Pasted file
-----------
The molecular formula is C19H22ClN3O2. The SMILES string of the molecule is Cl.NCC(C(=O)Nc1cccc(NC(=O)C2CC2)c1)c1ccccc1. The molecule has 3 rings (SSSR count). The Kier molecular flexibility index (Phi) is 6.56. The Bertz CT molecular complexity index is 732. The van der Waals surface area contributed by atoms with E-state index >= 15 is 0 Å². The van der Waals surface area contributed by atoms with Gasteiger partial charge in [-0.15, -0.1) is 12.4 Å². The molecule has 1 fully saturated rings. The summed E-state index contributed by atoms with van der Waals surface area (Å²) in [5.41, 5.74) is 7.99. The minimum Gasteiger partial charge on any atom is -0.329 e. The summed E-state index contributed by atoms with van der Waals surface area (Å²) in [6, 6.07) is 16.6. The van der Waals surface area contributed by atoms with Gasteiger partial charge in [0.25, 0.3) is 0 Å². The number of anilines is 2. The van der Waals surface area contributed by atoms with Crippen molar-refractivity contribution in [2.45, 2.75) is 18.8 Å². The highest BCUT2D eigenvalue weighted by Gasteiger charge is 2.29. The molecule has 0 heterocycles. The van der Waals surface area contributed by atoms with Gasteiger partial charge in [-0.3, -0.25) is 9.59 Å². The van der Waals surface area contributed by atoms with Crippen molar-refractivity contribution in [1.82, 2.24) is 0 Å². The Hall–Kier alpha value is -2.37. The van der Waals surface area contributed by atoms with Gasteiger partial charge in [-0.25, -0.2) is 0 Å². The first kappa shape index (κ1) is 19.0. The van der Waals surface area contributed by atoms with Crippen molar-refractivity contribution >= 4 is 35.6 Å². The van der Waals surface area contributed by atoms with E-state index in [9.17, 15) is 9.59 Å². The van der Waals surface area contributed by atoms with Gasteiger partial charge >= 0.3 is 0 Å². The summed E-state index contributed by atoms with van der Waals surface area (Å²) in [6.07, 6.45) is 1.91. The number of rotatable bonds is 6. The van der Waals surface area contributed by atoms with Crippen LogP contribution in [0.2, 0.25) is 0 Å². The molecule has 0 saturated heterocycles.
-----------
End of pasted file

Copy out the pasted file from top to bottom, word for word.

The molecular formula is C19H22ClN3O2. The SMILES string of the molecule is Cl.NCC(C(=O)Nc1cccc(NC(=O)C2CC2)c1)c1ccccc1. The molecule has 3 rings (SSSR count). The Kier molecular flexibility index (Phi) is 6.56. The Bertz CT molecular complexity index is 732. The van der Waals surface area contributed by atoms with E-state index >= 15 is 0 Å². The van der Waals surface area contributed by atoms with Gasteiger partial charge in [-0.15, -0.1) is 12.4 Å². The molecule has 1 fully saturated rings. The summed E-state index contributed by atoms with van der Waals surface area (Å²) in [5.41, 5.74) is 7.99. The minimum Gasteiger partial charge on any atom is -0.329 e. The summed E-state index contributed by atoms with van der Waals surface area (Å²) in [6, 6.07) is 16.6. The van der Waals surface area contributed by atoms with Gasteiger partial charge in [0.25, 0.3) is 0 Å². The number of anilines is 2. The van der Waals surface area contributed by atoms with Crippen molar-refractivity contribution in [2.45, 2.75) is 18.8 Å². The highest BCUT2D eigenvalue weighted by Gasteiger charge is 2.29. The molecule has 0 heterocycles. The van der Waals surface area contributed by atoms with Gasteiger partial charge in [-0.3, -0.25) is 9.59 Å². The van der Waals surface area contributed by atoms with Crippen molar-refractivity contribution in [1.82, 2.24) is 0 Å². The Hall–Kier alpha value is -2.37. The van der Waals surface area contributed by atoms with Gasteiger partial charge in [-0.25, -0.2) is 0 Å². The first kappa shape index (κ1) is 19.0. The van der Waals surface area contributed by atoms with Crippen molar-refractivity contribution >= 4 is 35.6 Å². The van der Waals surface area contributed by atoms with E-state index in [9.17, 15) is 9.59 Å². The van der Waals surface area contributed by atoms with Gasteiger partial charge >= 0.3 is 0 Å². The summed E-state index contributed by atoms with van der Waals surface area (Å²) in [6.07, 6.45) is 1.91. The number of rotatable bonds is 6. The van der Waals surface area contributed by atoms with Crippen LogP contribution in [0.2, 0.25) is 0 Å². The molecule has 0 saturated heterocycles.